Interview: How Sen. Julia Coleman is fueled by faith

"There’s a perspective you gain, having children stare death in the eye, and to be granted a miracle," Coleman said.

Sen. Julia Coleman/Facebook

(The Catholic Spirit) — At 29, Julia Coleman is the youngest Minnesota state senator in office, serving District 47. She’s also the mother to three boys under age 2. Her Catholic faith sustains her. The Chanhassen resident attends nearby St. Hubert as well as the Cathedral of St. Paul, where she and her husband, Jacob, were married.

Last month their twins were born at 33 weeks. After 27 days in the NICU of Children’s Hospital in Minneapolis, James and Charles were brought home, joining big brother Adam, who is 20 months.

Q) You had a legislative special session today and then brought Charles home! How are you feeling?

A) It’s a mixed bag. We had to be so strong to get through all the scary parts. We didn’t know if the boys were going to make it more than a few minutes or hours upon their birth. The doctor has since told me that there were times she looked at their scans and didn’t think they’d ever make it home. I’m so grateful, and I’m going to remember that when I’m up at two and four this morning.

Q) How were you able to keep engaged as a senator during such an intense time? Wasn’t your brain fried?

A) A couple nurses said, “You seem like you were made to have these twins.” My husband and I thrive on being busy — perpetual motion. It creates a great balance. I can spend a lot of time at home with my children and volunteer within the community, and then half the year, I’m a Minnesota state senator. I get to be fulfilled in many different ways.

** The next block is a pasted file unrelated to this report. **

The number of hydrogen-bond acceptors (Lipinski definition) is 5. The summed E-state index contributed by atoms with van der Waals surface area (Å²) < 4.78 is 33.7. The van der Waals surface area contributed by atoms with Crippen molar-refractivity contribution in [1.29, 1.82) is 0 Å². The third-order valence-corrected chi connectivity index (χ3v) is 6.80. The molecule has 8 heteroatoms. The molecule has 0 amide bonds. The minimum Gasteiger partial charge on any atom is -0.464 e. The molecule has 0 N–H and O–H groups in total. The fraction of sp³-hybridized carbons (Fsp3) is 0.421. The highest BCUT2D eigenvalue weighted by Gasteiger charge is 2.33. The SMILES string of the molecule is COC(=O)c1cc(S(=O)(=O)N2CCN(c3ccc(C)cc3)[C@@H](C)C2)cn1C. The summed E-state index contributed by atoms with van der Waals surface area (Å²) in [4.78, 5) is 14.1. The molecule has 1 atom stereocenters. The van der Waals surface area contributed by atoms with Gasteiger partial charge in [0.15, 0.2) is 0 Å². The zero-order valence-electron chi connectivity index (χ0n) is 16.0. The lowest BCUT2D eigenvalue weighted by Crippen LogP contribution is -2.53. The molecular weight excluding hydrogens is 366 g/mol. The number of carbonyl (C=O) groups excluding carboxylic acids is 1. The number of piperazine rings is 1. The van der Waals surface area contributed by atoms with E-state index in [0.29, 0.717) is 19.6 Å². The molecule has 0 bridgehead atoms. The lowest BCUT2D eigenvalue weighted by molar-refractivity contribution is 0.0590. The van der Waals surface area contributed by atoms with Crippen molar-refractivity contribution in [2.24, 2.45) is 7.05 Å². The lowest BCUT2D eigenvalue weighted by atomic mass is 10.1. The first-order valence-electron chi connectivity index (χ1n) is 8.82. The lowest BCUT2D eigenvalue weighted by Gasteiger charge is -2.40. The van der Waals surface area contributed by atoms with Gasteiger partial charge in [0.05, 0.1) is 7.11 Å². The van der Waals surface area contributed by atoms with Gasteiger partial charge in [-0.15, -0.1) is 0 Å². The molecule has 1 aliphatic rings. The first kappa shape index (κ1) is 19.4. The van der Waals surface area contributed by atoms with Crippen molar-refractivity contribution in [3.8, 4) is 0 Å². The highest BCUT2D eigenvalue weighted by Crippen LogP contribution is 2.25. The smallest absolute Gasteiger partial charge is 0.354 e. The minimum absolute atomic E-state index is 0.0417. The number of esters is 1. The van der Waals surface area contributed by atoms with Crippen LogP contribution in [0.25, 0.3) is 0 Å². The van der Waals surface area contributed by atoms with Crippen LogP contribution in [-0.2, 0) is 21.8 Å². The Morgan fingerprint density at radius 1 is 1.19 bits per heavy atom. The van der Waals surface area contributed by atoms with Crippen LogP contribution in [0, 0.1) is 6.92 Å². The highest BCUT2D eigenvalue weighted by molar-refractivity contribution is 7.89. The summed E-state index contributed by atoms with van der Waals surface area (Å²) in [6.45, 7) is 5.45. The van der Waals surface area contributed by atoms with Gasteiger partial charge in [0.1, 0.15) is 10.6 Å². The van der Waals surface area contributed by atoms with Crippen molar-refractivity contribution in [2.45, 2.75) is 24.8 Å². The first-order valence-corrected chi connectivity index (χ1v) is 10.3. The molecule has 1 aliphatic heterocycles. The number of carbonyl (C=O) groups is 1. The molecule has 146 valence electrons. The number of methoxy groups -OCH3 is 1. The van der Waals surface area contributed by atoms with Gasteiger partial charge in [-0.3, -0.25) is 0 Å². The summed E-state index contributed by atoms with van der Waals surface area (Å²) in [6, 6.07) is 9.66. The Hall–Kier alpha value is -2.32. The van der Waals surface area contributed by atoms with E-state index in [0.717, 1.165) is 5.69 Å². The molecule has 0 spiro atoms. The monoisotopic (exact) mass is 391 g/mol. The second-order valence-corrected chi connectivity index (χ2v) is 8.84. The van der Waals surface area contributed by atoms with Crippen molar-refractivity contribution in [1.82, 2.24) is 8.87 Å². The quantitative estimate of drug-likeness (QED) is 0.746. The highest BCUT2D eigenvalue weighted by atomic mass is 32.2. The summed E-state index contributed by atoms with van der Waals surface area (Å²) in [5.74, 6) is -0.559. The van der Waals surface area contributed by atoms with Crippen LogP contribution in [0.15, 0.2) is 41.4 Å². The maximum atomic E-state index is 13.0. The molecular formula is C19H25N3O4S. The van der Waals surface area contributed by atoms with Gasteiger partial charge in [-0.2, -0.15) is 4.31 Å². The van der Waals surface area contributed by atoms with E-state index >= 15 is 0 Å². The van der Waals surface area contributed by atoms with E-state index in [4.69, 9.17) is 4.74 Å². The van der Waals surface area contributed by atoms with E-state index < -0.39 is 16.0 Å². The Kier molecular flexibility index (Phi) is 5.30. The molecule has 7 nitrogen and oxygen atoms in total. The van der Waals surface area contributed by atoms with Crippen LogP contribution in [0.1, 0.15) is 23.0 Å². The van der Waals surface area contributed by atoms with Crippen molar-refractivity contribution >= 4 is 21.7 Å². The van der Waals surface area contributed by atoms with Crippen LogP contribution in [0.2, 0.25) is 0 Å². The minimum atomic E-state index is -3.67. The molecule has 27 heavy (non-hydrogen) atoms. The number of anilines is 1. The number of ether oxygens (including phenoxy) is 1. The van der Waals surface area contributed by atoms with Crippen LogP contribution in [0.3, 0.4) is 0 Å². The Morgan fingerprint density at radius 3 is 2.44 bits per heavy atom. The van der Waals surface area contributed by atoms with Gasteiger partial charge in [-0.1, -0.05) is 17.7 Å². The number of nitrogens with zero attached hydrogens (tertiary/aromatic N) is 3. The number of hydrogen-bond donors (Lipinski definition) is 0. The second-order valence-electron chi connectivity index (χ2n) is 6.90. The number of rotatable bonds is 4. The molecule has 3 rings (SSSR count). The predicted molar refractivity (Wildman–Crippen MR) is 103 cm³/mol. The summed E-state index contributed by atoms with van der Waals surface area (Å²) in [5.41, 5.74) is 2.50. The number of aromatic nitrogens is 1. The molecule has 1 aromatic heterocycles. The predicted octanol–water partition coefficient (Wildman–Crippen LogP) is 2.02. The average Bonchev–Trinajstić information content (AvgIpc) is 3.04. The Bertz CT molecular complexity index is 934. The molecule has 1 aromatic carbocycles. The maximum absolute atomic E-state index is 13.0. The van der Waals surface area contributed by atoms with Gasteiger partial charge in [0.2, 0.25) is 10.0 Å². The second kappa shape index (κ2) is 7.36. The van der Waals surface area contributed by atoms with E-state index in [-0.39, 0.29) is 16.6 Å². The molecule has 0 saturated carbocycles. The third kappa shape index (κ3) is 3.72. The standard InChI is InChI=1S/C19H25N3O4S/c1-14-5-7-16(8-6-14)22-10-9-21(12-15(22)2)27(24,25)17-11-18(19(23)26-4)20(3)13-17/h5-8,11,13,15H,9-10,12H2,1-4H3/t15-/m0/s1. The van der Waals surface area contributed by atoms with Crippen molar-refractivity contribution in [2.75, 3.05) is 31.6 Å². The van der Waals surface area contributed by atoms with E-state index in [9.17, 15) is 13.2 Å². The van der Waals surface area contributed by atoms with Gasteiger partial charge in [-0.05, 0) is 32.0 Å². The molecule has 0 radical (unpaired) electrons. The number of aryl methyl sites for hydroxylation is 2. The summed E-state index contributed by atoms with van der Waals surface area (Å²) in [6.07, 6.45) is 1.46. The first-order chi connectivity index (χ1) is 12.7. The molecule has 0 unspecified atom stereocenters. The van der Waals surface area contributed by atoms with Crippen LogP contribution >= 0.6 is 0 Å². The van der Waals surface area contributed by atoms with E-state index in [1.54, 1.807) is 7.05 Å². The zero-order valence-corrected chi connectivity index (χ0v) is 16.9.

Q) Is it true your husband distracted you during the C-section by talking policy?

A) Yes! We were talking about redistricting and if we thought it was going through the Legislature or to the state Supreme Court.

Q) During your NICU time, was it hard to admit when you needed a break?

A) I’d like to say I’m self-aware enough for a break, but my husband and I told each other when the other person appeared to need a break. The best thing was to do nothing! Clear your mind. Meditation, prayer, talking to God. You cannot pour from an empty cup.

Q) How did your NICU experience change you as a senator?

A) When I first became a senator, I was a little nervous. Will I be good enough for my constituents? There’s a confidence you gain from going through this. There’s a perspective you gain, having children stare death in the eye, and to be granted a miracle. Your connection to your faith is stronger. You trust everything will work out. I feel more capable. Once you’ve faced the scariest situation you can face — losing a child — not much else looks scary.

Q) What might that look like in action?

A) I think about the world I want my children to inherit, and I want to fight like the mama bear I am to bring that about. That means being willing to go against cultural norms and speak for the values I want them to inherit.

Q) Did some of the nurses seem like angels?

A) Absolutely! There are nurses that, I feel, are sent to that room at that moment in your life for a reason. It’s meant to be. Now my husband and I want to improve the lives of other NICU parents and raise money for their children. We want to make that a passion project.